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J Arthroplasty. 2011 Sep;26(6 Suppl):53-58.e1. doi: 10.1016/j.arth.2011.04.026. Epub 2011 Jul 1.

The flexion-extension axis of the knee and its relationship to the rotational orientation of the tibial plateau.

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Baylor College of Medicine, Houston, Texas, USA.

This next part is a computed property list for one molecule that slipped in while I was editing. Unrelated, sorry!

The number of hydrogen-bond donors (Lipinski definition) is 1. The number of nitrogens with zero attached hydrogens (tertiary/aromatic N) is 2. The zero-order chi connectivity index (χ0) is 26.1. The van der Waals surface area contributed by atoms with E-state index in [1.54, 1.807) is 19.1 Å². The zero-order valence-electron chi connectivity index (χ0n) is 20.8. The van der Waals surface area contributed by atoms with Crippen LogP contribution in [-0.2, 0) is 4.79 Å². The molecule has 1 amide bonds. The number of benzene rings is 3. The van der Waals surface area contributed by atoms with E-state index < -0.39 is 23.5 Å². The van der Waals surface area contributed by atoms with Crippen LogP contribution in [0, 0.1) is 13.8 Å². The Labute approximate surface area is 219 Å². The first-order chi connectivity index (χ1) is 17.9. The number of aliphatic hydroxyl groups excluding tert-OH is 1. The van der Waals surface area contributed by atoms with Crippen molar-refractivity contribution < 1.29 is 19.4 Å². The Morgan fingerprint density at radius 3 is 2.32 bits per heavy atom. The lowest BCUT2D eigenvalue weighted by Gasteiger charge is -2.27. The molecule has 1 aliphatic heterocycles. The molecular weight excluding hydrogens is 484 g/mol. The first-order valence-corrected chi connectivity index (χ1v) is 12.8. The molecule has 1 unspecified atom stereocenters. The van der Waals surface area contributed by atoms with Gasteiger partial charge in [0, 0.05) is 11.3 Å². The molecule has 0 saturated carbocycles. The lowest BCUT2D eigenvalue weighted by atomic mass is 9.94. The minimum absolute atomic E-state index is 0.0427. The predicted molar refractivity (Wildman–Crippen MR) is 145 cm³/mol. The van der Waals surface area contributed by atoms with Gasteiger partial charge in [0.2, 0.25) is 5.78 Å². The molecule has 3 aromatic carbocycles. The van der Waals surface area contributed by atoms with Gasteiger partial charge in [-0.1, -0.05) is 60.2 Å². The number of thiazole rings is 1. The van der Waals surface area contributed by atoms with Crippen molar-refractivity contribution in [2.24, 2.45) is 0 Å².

We measured the optimal rotational alignment of the tibial component with respect to anatomic landmarks. Kinematic data were collected from functional maneuvers simulated in 20 cadaveric knees mounted in a joint simulator. The axis of knee motion was calculated for squatting and lunging activities over the interval of 30° to 90° of knee flexion. We then examined the accuracy and variability of 5 different anatomic axes in predicting the direction of knee motion. No one landmark guaranteed correct alignment of the tibial component and most predictors were highly variable (range, 6°-21°). The most accurate indicators were the medial third of the tibial tubercle (average error: squatting: 3.5° external rotation; lunging: 9.5°), and the medial-lateral axis of the resected tibial surface (6.7° and 1.1° internal rotation). The correct alignment of the tibial component can be best achieved by splitting the difference between these landmarks to eliminate placement of the component in excessive external and excessive internal rotation.

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